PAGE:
In response to the seizure of the tanker in spring 2023, Alireza Tangsiri, commander of the Iranian Navy, declared that the era of “hit-and-run” is over, warning that if attacked, they would respond. The reseizure of the tanker this past week is now being interpreted as the Iranian navy’s official response to the previous U.S. seizure of the tanker from months ago.
On January 10, terrorists reportedly attacked the Rask military base in the Sistan and Baluchestan province, which resulted in the death of one police officer. It was reported that the armed conflict began at 1 a.m. and lasted for approximately three hours. “After three hours, the group failed to penetrate the station,” said Saleem Kadkhoda, the governor of Rask.
The Jaish al-Adl group, a designated terrorist organization by both the Iranian government and the United States, claimed responsibility for the attack within hours of the conflict. In the southeast of Sistan and Baluchestan province, Rask lies approximately 500 kilometers south of Zahedan and close to the Pakistani border. As stated in their statement, Jaish al-Adl claimed to have caused both human and material damage to the Biduld station in Rask.
According to Halvash, a Baluchi news outlet in Iran, the armed attackers had blocked the routes leading to the conflict site in advance to prevent the arrival of military reinforcements. Halvash and the Baloch Activists Campaign also reported that, “From around 12:30 a.m. to about 4 a.m., there was intense fighting and heavy exchange of fire accompanied by several powerful explosions at the base.”The Jaish al-Adl group has intensified its attacks in recent months.The news of this attack comes just less than a month after Jaish al-Adl assaulted a police command center in Rask, Sistan and Baluchestan province, resulting in 12 deaths. The Iranian Revolutionary Guards and border guards have repeatedly clashed with Jaish al-Adl in the Sistan and Baluchestan province, taking some hostage or killing others. On July 8 of the previous year, the group also attacked Zahedan Police Station 16.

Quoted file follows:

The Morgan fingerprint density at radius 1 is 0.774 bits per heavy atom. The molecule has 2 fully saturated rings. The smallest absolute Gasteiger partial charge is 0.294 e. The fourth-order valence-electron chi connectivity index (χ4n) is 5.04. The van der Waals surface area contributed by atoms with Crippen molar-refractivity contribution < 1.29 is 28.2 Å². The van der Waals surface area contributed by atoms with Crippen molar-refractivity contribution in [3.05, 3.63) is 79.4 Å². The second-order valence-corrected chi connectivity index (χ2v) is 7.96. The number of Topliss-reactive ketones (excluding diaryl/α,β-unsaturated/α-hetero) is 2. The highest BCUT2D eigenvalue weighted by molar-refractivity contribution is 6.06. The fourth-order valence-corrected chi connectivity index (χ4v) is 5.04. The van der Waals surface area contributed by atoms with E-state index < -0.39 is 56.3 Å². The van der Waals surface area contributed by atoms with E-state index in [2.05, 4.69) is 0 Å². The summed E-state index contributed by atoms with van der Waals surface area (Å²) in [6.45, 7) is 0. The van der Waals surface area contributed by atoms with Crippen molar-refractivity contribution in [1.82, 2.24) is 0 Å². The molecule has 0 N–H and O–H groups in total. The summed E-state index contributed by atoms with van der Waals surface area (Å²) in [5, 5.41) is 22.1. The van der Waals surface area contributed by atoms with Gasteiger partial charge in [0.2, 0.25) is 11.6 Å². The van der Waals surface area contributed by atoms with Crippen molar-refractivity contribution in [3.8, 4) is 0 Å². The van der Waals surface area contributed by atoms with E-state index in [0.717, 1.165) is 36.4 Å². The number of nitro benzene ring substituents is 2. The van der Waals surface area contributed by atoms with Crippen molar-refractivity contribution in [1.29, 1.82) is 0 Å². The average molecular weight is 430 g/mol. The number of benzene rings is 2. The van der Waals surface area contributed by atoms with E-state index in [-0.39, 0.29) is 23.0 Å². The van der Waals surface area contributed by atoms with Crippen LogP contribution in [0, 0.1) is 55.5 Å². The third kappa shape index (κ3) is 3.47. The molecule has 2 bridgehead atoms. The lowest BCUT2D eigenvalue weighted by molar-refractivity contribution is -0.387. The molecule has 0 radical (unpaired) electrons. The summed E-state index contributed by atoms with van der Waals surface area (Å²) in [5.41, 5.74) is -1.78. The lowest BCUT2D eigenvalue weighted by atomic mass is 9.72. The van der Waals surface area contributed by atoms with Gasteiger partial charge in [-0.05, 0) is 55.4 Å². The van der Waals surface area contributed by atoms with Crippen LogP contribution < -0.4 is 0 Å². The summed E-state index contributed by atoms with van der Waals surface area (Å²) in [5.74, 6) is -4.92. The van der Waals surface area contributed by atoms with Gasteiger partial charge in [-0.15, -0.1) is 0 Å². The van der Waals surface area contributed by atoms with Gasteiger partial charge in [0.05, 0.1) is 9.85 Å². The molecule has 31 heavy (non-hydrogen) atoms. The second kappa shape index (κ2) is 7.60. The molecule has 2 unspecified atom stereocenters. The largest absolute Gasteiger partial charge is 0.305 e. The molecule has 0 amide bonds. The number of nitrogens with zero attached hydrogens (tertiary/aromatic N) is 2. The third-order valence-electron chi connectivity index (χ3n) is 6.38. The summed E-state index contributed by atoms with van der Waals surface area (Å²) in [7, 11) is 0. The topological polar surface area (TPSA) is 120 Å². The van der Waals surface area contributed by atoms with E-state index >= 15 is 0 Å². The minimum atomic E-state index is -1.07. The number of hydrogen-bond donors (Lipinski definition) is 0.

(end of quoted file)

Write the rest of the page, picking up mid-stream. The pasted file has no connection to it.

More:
The Ministry of Intelligence of the Islamic Republic of Iran has released a statement naming the individual responsible for constructing the bombs used in the deadly explosions in Kerman last week, which claimed the lives of over 90 people during the fourth anniversary commemorations for General Qasem Soleimani. According to the state news agency IRNA, the statement identified the main planner and supporter of the criminal operation as a Tajikistani individual using the alias “Abdullah Tajiki.”